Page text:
Robert Morgan – Way beyond trash assemblage
Bob Morgan’s work is fantastical and trashy, both literally and figuratively. What at first may seem to be a bright and busy pile of spray-painted stuff, upon a moment’s closer inspection, becomes incredibly complicated, steeped in meaning, fascinating, and intense.
Honestly, some people will hate his work. It is certainly busy and very plastic. The bright colors and jumble of it all can be hard on the eyes. No question that it is a conglomeration of trash. But Morgan often draws on religious imagery from around the globe, adds a wry sense of humor and biting social commentary, and comes up with pieces that are diverting and mesmerizing.
A description of his work in the catalogue for his gallery show last spring at Institute 193 in Lexington, KY, describes Morgan’s work:
“Robert Morgan began his art career as a scavenger collecting photos, personal mementos and everyday objects from the homes of young gay men who were the victims of AIDS, alcoholism and drug abuse. These objects, regardless of their original significance, were routinely abandoned or thrown away by families that had little use for the remainders their sons’ lives. Blessed with a strong sense of curiosity and a perverse Midas touch, Morgan was able to turn those banal objects into works of art through a complex method of assemblage and adornment. Objects are wrapped, glued and nailed together – infused with religious and personal iconography – and then covered in a thick layer of polyurethane making them glisten and shine like glass. But all that glitters…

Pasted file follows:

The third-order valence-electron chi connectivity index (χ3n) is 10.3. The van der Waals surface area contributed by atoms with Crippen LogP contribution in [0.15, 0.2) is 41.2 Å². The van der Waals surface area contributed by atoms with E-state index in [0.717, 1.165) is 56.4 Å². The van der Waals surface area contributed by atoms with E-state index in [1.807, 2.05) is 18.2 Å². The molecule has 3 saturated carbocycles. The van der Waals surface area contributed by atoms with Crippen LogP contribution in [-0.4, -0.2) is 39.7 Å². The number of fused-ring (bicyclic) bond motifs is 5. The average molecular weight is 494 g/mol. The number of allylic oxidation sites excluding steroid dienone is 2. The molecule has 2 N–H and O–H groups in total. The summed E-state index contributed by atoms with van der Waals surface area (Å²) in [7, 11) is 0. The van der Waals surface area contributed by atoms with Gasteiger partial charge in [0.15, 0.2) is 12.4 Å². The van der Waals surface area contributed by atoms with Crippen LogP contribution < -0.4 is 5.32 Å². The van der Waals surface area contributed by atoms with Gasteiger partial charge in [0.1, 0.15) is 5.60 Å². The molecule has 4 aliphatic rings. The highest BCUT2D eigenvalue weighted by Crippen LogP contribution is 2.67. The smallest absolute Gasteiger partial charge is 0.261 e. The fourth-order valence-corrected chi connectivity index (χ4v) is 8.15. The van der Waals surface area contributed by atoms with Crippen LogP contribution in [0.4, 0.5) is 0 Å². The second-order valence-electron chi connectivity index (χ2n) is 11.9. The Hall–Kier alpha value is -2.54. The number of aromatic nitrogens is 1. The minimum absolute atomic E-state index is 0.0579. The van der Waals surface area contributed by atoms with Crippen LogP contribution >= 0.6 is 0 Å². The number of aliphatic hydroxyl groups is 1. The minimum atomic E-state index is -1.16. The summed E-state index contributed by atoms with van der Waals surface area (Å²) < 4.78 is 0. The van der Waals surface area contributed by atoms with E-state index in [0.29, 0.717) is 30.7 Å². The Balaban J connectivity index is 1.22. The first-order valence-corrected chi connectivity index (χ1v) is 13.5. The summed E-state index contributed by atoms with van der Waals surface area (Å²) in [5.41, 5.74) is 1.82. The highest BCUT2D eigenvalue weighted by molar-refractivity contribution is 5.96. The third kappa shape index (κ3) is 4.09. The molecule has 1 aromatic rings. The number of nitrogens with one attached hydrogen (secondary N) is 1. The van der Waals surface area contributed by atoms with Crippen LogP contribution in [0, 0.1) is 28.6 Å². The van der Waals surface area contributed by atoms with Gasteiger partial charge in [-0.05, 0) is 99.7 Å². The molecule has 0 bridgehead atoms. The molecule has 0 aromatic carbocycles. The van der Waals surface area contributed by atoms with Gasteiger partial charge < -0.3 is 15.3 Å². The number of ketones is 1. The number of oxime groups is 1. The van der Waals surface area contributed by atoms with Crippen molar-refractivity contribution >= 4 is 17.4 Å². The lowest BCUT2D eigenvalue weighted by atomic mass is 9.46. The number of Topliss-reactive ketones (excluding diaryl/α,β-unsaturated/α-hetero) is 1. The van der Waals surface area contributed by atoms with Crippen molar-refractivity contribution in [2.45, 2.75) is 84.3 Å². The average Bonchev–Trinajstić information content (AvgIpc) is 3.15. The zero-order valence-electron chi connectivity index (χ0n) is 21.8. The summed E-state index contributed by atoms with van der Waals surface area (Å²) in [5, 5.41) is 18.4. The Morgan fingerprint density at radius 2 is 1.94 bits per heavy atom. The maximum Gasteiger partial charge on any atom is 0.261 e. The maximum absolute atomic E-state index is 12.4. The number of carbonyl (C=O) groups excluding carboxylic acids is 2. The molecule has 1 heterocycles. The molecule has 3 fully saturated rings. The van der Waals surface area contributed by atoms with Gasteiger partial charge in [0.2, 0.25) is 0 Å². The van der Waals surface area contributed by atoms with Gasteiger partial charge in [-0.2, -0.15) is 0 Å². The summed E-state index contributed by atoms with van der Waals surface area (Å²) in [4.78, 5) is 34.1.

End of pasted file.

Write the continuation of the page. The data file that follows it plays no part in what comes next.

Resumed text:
“Is not gold. It is garbage, junk, trash, detritus, personal, anonymous and all but completely forgotten. It is bottle caps, construction netting, baby dolls and caution tape. But it glitters all the same. The show’s title, All That Glitters… is an abbreviated misquote from Shakespeare’s original line, “All that glisters is not gold.” Morgan’s work is the result of a lifelong accumulation of tangible “quotes” – objects taken from the piles of what is left after their original lives have ended. These objects of all shapes and sizes make their way to Morgan’s studio and are reassigned meaning by the artist, assembled into the massive altar in the living room, piled in the bedroom or tacked onto a work in progress. Misquoting, re-purposing, re-inventing are the tools that drive Morgan’s creative process.”
Please visit the site for the All the Glitters show. A virtual copy of the accompanying book is posted there, with many more images. The work is truly extraordinary. It expanded my idea of what recycling is and how to repurpose materials. Here are a few more images.